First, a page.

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ERIC Number: ED561023
Record Type: Non-Journal
Publication Date: 2012
Pages: 48
Abstractor: ERIC
Reference Count: 24
ISBN: N/A
ISSN: N/A
The Development of an Index of Academic Rigor for College Readiness. Research Report No. 2011-11
Wyatt, Jeffrey N.; Wiley, Andrew; Camara, Wayne J.; Proestler, Nina
College Board
Academic intensity or academic rigor of students' high school curriculum is positively related to several college outcomes including the avoidance of remediation and graduation attainment. However, research on academic rigor has been limited possibly due to the difficulty in obtaining a quantitative measure applicable across schools and districts. This study is an attempt to create an index of academic rigor using self-reported course work data that would assist in providing information on the academic preparation of over one million graduating high school seniors each year. The current study uses the SAT® Questionnaire (SAT-Q) that students complete when registering for the SAT exam to construct an academic rigor index (ARI). The SAT-Q asks students detailed questions on English, math, science, social science/history, and foreign/ classical language course work completed during high school. The relationship between course participation and first-year GPA (FYGPA) was investigated using approximately 68,000 SAT takers students who fully completed the SAT-Q and attended one of the 110 four-year colleges and universities participating in an SAT validity study. Based on this data, the ARI was constructed on a 0-25 scale equally weighted between each of the five subject areas. Once the ARI was constructed a series of analyses were conducted to assess the relationship between the index and other concurrent measures of high school performance (HSGPA and SAT scores) and between the index and measures of college performance (enrollment, grades, and retention). The results indicated that students who took more rigorous courses in high school attained better grades, achieved higher SAT scores, and were more likely to enroll in college. Moreover, these students were also more likely to matriculate to a four-year college, attain higher college grades, and be retained to their second year. A questionnaire, English scale, and tables are appended.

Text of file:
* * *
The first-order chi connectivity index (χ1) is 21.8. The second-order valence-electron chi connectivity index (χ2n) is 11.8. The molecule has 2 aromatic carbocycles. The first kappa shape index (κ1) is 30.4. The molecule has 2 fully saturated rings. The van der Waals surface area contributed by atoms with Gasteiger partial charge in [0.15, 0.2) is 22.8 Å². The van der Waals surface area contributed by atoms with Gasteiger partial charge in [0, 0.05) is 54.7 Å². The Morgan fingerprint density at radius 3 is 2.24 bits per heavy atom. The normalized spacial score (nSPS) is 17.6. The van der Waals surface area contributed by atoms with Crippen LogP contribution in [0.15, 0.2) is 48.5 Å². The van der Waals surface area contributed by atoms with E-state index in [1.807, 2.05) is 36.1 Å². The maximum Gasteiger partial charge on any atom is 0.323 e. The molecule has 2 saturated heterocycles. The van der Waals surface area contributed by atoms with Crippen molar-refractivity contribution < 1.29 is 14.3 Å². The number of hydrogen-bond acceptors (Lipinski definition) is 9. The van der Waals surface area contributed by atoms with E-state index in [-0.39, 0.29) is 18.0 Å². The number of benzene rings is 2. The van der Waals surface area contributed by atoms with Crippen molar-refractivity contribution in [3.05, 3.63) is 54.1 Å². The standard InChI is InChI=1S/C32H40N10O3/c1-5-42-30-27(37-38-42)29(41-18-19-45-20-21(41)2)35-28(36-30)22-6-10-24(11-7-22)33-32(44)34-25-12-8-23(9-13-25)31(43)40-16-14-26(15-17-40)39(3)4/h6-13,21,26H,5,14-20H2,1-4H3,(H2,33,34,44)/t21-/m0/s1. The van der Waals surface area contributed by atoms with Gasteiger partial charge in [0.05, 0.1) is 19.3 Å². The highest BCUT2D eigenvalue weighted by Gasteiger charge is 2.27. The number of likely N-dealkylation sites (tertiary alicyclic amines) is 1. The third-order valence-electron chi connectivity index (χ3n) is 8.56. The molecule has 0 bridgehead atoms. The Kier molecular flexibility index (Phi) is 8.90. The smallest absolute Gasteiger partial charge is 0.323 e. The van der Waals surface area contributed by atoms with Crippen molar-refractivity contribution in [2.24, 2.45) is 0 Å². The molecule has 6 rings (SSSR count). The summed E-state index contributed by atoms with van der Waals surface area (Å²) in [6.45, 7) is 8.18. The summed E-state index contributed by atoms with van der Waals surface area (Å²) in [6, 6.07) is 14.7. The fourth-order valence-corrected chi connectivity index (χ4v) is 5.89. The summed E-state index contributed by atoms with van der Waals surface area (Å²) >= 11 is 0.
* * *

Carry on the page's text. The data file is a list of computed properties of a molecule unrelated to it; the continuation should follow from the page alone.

College Board. 250 Vesey Street, New York, NY 10281. Tel: 212-713-8000; e-mail: research@collegeboard.org; Web site: http://research.collegeboard.org
Publication Type: Reports - Research; Numerical/Quantitative Data
Education Level: Secondary Education; Higher Education; Postsecondary Education; High Schools
Audience: N/A
Language: English
Sponsor: N/A
Authoring Institution: College Board
Identifiers - Assessments and Surveys: SAT (College Admission Test)